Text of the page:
Mathieu Deiss is clearly a philosophical sort of chap – Le Vignoble du Rêveur, his poetically named project, translates as “vineyard of dreams”. It’s a nice story – Having won his spurs working along side his dad Jean-Michel Deiss (Domaine Marcel Deiss), Mathieu launched his solo venture in 2013. Taking vineyards bequeathed to him by his grandfather, Mathieu has brought them back into service and converted them to biodynamic agriculture.
The dreams are those of his grandfather, who according to Mathieu was constantly fighting for his independence – his liberté. Mathieu’s intention is to celebrate his grandfather’s ideals, and indeed the winemaking has a kind of freedom about it – doing the absolute minimum necessary in the cellar to let the grapes express themselves. Mathieu has a particular passion for macerating his white grapes, and believes if he can perfect the technique, he’ll get to a point where there is no more need for added sulphites.
His first attempt at this no holds barred natural winemaking is Une Instant Sur Terre 2016, a Gewürztraminer-dominated blend (there’s a little Pinot Gris in there too) fermented and aged in amphora for six months. The 2016s are also the first to appear with new and extremely colourful labels. In the picture below, the old label is to the right, the new designs centre and left.
Although the label admits to 14.5% ABV, the analysis shows that it was actually 14.96% (all perfectly legal and within accepted tolerances). You might think that would make for a heavy, hot experience, but not a bit of it. Une Instant has wonderful poise and balance, shored up by fairly prodigious but elegant tannins. The nose shows typical florality, with a hint of rose petals and lychee, and the fruit is spicy, nutty and already complex and long – even at such a young age. This is also one of those bottles that seems to empty itself far too quickly – always a good sign.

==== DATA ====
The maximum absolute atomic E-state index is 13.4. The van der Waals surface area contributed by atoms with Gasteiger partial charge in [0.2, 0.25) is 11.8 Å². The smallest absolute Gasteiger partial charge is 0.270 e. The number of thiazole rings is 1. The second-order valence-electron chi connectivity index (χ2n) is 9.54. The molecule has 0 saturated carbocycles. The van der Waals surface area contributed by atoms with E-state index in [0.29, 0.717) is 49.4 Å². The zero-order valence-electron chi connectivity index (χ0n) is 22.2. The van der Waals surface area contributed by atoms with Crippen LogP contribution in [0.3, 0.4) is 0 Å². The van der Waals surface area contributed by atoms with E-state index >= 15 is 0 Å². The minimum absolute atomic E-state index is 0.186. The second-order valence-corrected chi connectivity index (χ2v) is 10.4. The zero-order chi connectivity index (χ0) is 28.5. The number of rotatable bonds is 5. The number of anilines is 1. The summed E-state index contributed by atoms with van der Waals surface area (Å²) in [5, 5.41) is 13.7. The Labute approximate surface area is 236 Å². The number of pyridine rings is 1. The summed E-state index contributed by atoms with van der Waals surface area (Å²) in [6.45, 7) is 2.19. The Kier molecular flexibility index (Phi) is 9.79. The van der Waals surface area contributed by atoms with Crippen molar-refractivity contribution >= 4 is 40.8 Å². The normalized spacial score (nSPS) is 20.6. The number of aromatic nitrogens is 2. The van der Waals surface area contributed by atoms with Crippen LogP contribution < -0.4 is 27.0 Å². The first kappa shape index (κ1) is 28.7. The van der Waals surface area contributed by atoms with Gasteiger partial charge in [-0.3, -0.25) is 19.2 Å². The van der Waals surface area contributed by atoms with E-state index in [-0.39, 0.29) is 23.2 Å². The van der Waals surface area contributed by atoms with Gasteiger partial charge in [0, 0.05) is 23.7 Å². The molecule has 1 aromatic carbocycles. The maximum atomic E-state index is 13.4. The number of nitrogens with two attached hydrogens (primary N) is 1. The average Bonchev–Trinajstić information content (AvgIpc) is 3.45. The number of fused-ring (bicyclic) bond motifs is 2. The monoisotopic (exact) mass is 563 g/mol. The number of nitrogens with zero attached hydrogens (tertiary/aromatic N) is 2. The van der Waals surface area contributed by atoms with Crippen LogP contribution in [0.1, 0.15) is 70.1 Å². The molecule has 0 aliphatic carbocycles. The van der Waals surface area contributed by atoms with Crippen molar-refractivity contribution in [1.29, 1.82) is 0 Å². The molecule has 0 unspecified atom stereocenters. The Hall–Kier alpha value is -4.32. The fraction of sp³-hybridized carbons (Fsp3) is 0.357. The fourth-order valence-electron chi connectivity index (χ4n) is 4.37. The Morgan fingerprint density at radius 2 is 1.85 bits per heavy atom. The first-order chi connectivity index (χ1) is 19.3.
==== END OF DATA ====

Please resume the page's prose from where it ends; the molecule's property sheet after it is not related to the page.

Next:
Mathieu currently makes three white wines that feature extended maceration. The other two are Singulier 2016, which blends Riesling and Pinot Gris (with 10 days of carbonic maceration) into a fresh, lively cuvée which leaps out of the glass, and La Vie en Rose 2016 – also Gewürz, also subjected to carbonic maceration, but far less successful and more leaden, at least in my opinion.
Where Une Instant and Singulier really triumph is in their laser-like precision and focus – the best loved qualities of classic Alsatian wines. The styles may be less usual for the region, but that doesn’t stop the terroir speaking like a dream.
Buy Une Instant Sur Terre in the Netherlands from De Bruijn Wijnkopers (currently on offer at €23.75). Roberson is the UK importer, and still appears to have stock of Singulier 2013 for a very reasonable £20.